Diagnosing Small Bladder Capacity from Nocturnal Voiding Diary Data in Men with Nocturia

Monaghan T1, Khargi R1, Miller C1, Agudelo C1, Michelson K1, Lazar J1, Weiss J1

Research Type


Abstract Category


Abstract 81
ePoster 2
Scientific Open Discussion Session 8
Voiding Diary Nocturia Voiding Dysfunction
1. SUNY Downstate Health Sciences University

Thomas F Monaghan



Hypothesis / aims of study
The pathogenesis of nocturia centers on a fundamental mismatch between nocturnal urine production and small bladder storage capacity (SBC). A 24-hour voiding diary is the gold standard for differentiating these mechanisms, but requires careful documentation of the timing and volume of every void across a 24-72-hour period, such that patient adherence remains a pervasive obstacle in the real-world clinical setting. Assessment of voiding diary data from the hours of sleep can, in of itself, support a diagnosis of nocturnal polyuria (NP) on the basis of nocturnal urine production rate [1]. Conversely, a diagnosis of SBC from the voiding diary is typically based on the single largest volume across the diary record, referred to as the 24-hour ‘maximum voided volume’ (MVV). While the nocturnal MVV (NMVV) can, by definition, be used to exclude SBC, the utility of this parameter to rule in a diagnosis of SBC remains unclear. Accordingly, this study aims to determine the specificity of NMVV for SBC among men with nocturia.
Study design, materials and methods
Analysis of voiding diaries from men aged ≥18 years who were treated for lower urinary tract symptoms at an outpatient urology clinic from 2008-2019. Local Institutional Review Board approval with a waiver of informed consent was granted for retrospective analysis of routinely collected institutional data. Complete voiding diaries showing clinically-significant nocturia (≥2 nocturnal voids) were included for analysis. Included diaries were stratified based on the presence/absence of SBC (defined as a 24-hour MVV ≤200 ml) [2] and positive/negative nocturnal test for SBC (defined as NMVV ≤200 ml). Subgroup analyses were subsequently performed in patients with and without comorbid NP (defined as a nocturnal urine production rate >90 ml/hour) [1,3]. Specificities of the nocturnal test for SBC were calculated for each grouping.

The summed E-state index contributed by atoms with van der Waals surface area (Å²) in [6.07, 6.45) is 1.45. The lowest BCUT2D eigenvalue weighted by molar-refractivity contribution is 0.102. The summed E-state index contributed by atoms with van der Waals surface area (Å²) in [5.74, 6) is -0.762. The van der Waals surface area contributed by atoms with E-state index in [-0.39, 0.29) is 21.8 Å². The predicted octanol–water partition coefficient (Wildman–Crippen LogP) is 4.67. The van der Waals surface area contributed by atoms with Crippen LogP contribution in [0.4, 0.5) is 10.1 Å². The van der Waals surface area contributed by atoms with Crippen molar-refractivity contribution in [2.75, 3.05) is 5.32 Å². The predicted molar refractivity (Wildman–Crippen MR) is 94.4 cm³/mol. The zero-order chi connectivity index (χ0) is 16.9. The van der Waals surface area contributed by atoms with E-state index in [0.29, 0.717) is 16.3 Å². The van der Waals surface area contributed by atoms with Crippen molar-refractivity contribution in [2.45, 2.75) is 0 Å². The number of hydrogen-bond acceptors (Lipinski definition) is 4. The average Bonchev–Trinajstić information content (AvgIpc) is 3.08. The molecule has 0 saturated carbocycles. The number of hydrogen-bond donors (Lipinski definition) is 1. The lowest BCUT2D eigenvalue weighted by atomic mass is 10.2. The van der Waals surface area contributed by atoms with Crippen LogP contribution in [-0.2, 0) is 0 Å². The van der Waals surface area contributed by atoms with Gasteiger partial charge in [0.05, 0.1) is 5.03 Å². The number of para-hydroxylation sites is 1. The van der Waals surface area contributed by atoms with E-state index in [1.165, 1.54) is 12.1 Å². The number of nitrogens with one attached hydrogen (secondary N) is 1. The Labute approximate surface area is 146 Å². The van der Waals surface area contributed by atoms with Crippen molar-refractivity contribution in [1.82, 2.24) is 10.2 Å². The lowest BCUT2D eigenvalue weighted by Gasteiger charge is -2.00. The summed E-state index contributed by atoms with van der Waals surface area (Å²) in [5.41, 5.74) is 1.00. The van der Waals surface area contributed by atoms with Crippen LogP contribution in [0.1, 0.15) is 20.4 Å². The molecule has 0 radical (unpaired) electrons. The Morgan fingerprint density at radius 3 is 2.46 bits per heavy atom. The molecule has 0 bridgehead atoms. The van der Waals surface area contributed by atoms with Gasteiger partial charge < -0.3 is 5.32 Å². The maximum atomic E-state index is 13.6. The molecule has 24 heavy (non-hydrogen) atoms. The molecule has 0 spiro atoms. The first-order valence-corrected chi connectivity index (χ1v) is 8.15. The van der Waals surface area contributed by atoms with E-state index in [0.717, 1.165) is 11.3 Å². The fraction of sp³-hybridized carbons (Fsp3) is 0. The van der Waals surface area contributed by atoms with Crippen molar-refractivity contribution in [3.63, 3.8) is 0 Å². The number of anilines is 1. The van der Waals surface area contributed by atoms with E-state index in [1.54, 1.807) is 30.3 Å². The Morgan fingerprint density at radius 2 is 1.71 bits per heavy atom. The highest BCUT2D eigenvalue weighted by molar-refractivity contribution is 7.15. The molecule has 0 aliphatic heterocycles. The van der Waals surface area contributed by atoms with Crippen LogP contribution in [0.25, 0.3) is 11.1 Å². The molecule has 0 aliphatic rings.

SBC was present in 98 (27.5%) of the 356 voiding diaries which met the criteria for inclusion. Among voiding diaries without SBC, the nocturnal test was truly negative (i.e., NMVV >200 ml) in 225 cases and falsely positive (i.e., NMVV ≤200) in 33 cases, corresponding to 87.2% specificity. In the presence of NP (n=179), the nocturnal test for SBC was truly negative in 158 cases and falsely positive in 8 cases, with a specificity of 95.2%. In the absence of NP (n=177), the nocturnal test for SBC was truly negative in 67 cases and falsely positive in 25 cases, corresponding to 72.8% specificity.
Interpretation of results
By definition, NMVV >200 ml mathematically rules out a voiding diary-based diagnosis of SBC, but SBC cannot necessarily be excluded when NMVV is ≤200 ml. The major finding of the present study is that NMVV ≤200 ml is indeed rather specific for 24-hour SBC, particularly in the setting of concomitant NP, such that a positive nocturnal test for SBC (i.e., a nocturnal-only voiding diary showing all nocturnal voids at or below 200 ml) may reliably rule a diagnosis of SBC based on the 24-hour voiding diary. Further research is needed to corroborate these findings in view of post-void residual volumes which, in summation with voided volumes, more accurately reflect functional bladder capacity.
Concluding message
Nocturnal voided volumes provide valuable insight into voided volumes across the 24-hour period. By definition, a NMVV >200 ml excludes SBC, but a NMVV ≤200 ml may also reliably rule-in a diagnosis of SBC, particularly in patients with comorbid NP. These findings support the use of nocturnal-only voiding diaries in the initial evaluation of nocturia owing to NP.
  1. van Doorn B, Blanker MH, Kok ET, Westers P, Bosch JL. Prevalence, incidence, and resolution of nocturnal polyuria in a longitudinal community-based study in older men: the Krimpen study. Eur Urol 2013;63:542-7.
  2. Presicce F, Puccini F, De Nunzio C, Melchionna A, Lombardo R, Tubaro A. Variations of Nighttime and Daytime Bladder Capacity in Patients with Nocturia: Implication for Diagnosis and Treatment. J Urol. 2019;201(5):962-966.
  3. Hashim H, Blanker MH, Drake MJ, et al. International Continence Society (ICS) report on the terminology for nocturia and nocturnal lower urinary tract function. Neurourol Urodyn. 2019;38(2):499-508.
Funding N/A Clinical Trial No Subjects Human Ethics Committee Veterans Affairs New York Harbor Healthcare Institutional Review Board Helsinki Yes Informed Consent No
07/07/2024 08:57:56